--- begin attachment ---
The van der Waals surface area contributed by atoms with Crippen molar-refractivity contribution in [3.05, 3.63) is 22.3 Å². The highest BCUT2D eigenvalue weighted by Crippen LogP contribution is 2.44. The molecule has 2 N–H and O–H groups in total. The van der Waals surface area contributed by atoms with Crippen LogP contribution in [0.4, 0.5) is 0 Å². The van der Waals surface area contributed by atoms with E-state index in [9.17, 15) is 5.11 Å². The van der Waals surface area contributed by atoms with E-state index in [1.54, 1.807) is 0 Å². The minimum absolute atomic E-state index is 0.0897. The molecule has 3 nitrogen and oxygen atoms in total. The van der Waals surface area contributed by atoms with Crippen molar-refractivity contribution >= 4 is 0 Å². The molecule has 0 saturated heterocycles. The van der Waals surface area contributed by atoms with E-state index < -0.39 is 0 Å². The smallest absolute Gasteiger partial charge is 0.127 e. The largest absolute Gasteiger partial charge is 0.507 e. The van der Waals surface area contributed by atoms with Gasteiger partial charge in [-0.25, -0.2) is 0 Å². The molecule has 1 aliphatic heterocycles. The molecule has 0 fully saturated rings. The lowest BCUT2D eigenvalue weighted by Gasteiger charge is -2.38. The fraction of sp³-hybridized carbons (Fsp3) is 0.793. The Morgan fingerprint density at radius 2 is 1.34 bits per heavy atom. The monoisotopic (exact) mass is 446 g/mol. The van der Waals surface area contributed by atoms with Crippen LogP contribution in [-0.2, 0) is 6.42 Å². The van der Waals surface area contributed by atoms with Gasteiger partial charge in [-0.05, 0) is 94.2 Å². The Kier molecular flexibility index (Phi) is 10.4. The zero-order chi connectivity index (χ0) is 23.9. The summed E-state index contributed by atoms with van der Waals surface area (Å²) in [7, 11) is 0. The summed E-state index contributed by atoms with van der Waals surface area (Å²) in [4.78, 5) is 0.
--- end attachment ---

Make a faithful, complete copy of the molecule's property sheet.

The van der Waals surface area contributed by atoms with Crippen molar-refractivity contribution in [3.05, 3.63) is 22.3 Å². The highest BCUT2D eigenvalue weighted by Crippen LogP contribution is 2.44. The molecule has 2 N–H and O–H groups in total. The van der Waals surface area contributed by atoms with Crippen LogP contribution in [0.4, 0.5) is 0 Å². The van der Waals surface area contributed by atoms with E-state index in [9.17, 15) is 5.11 Å². The van der Waals surface area contributed by atoms with E-state index in [1.54, 1.807) is 0 Å². The minimum absolute atomic E-state index is 0.0897. The molecule has 3 nitrogen and oxygen atoms in total. The van der Waals surface area contributed by atoms with Crippen molar-refractivity contribution >= 4 is 0 Å². The molecule has 0 saturated heterocycles. The van der Waals surface area contributed by atoms with E-state index < -0.39 is 0 Å². The smallest absolute Gasteiger partial charge is 0.127 e. The largest absolute Gasteiger partial charge is 0.507 e. The van der Waals surface area contributed by atoms with Gasteiger partial charge in [-0.25, -0.2) is 0 Å². The molecule has 1 aliphatic heterocycles. The molecule has 0 fully saturated rings. The lowest BCUT2D eigenvalue weighted by Gasteiger charge is -2.38. The fraction of sp³-hybridized carbons (Fsp3) is 0.793. The Morgan fingerprint density at radius 2 is 1.34 bits per heavy atom. The monoisotopic (exact) mass is 446 g/mol. The van der Waals surface area contributed by atoms with Crippen LogP contribution in [-0.2, 0) is 6.42 Å². The van der Waals surface area contributed by atoms with Gasteiger partial charge in [-0.05, 0) is 94.2 Å². The Kier molecular flexibility index (Phi) is 10.4. The zero-order chi connectivity index (χ0) is 23.9. The summed E-state index contributed by atoms with van der Waals surface area (Å²) in [7, 11) is 0. The summed E-state index contributed by atoms with van der Waals surface area (Å²) in [4.78, 5) is 0.